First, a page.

Categories Articles, Sales and Marketing

Some leads are better than others.

Ask any sales rep in the business, and they’ll agree completely. Reps often intuitively know when one lead will be a great business prospect, and when another lead will be a complete waste of time. However, it’s tough to run a sales team based on how your reps feel about specific leads.

That’s where lead scoring comes in.

Lead scoring creates an official definition for a high-value lead vs. a low-value lead, based on historical performance and conversion rates of past leads with similar characteristics. If your sales and marketing teams haven’t already adopted lead scoring, you could be wasting time and money, and missing out on opportunities with a higher chance of becoming Closed-Won deals.

Lead scoring has benefits for both the sales and marketing teams, but in very different ways. Here’s how:

The Benefits for Marketing

All marketing really wants is for sales to work hard on every single lead that is handed over. Marketing has spent a lot of time and money generating those Marketing Qualified Leads (MQLs), and they don’t want that investment to be wasted or ignored. However, if marketing is doing their job well, there may be far too many leads for every rep to call leads at the right time and with the right sales call cadence. It’s next to impossible for marketing to enforce or encourage sales to call leads in a timely fashion without the guidance of lead scoring.

With a mutually agreed-upon lead score, marketing can be confident that sales is immediately chasing the hottest leads first and putting in effort where it counts. These top-scoring leads should fit your company’s profile of an ideal customer based on historical performance. For example, you may have run the numbers and found that your ideal customer is a Sales VP from a company with fewer than 200 employees, who has downloaded 3 separate pieces of content from marketing. Marketing knows that leads who have behaved like this in the past quickly became customers, and so a lead with a similar profile is immediately given a top score and handed off to sales.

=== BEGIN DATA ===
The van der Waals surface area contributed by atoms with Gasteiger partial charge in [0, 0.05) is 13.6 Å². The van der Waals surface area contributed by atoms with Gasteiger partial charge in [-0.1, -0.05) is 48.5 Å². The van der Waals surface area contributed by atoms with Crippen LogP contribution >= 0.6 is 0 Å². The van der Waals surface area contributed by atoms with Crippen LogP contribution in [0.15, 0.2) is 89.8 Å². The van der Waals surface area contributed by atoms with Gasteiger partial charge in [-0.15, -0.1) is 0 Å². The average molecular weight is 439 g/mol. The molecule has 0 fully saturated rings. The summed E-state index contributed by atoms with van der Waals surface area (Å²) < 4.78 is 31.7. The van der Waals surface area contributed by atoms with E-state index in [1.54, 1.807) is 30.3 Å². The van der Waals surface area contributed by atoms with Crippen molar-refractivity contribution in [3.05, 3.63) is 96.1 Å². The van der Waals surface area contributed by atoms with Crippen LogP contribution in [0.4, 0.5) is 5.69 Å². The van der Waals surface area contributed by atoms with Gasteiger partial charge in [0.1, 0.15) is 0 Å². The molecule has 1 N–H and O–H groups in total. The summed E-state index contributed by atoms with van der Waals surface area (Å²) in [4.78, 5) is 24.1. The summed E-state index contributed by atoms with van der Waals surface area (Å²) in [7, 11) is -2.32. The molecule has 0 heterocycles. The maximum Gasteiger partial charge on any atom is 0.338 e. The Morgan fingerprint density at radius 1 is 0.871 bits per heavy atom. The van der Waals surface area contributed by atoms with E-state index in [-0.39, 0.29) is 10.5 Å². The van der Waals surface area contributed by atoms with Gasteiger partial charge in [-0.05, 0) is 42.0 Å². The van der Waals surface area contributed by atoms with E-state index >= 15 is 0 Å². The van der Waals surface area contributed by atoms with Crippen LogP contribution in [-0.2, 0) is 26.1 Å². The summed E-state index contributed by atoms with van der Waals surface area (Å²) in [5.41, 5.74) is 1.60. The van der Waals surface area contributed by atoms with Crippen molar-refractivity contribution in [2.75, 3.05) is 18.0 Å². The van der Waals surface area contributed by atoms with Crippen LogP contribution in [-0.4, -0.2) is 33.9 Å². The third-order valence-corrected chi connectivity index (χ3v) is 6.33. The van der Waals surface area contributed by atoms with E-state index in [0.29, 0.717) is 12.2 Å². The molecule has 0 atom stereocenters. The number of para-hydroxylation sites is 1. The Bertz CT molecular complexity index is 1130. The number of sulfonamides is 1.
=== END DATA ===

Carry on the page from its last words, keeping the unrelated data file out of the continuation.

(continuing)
The Benefits for Sales

For Business Development Reps (BDRs), lead scoring makes their job much, much easier. Creating a standard criteria for leads helps reps differentiate between an incredibly valuable lead that needs to be worked hard, and a so-so lead that they shouldn’t pursue too aggressively. This means when a rep comes in to work and faces a queue of 1,000 leads, they won’t give up in despair. Instead of feeling overwhelmed and overworked, they can simply sort the leads top down by score. The leads with the highest score are immediately prioritized, making it simple for the rep to do their job, and do it well.

The benefits of lead scoring are, of course, not limited to an individual rep’s workload. Because your entire team of BDRs is now focusing exclusively on higher-quality leads, that in turn creates higher-quality conversations, a higher number of meetings booked, and – ultimately – more Closed-Won deals. Your reps aren’t wasting time with tire kickers or No-Po prospects, because they’re only chasing the leads that are most likely to convert. Implementing lead scoring can and will lead directly to a higher win rate across your entire sales team.

Learn More About Sales Prospecting»

Better Sales and Marketing Alignment

Lead scoring doesn’t just make sales and marketing work better; it also makes the two teams work better together. A clearly outlined lead scoring system stops some of the most common arguments between sales and marketing about the quality of leads. Without lead scoring, a rep will decide a lead is garbage and refuse to work it, but marketing will argue that the lead is perfectly good and the rep should keep working it. There’s simply no agreement or common ground between the two departments when there’s no definition of a good lead and a bad lead.

Lead scoring is the key to sales and marketing alignment, because it helps define the best leads using data-backed and objective analysis. Lead scoring should be a major part of your sales and marketing Service-Level Agreement, specifically outlining how leads are worked, what lead score is acceptable, and why. Marketing should agree to provide a specific number of leads with a high score, and sales should agree to call every single top-scoring lead that marketing hands off. This SLA will stop arguments before they start, and hold both marketing and sales accountable.

 

OK, you’re convinced that your business needs lead scoring now. Want to learn more about how you actually build a powerful lead scoring system? Come back next week for a detailed and practical guide to implementing lead scoring at your organization.

 

 

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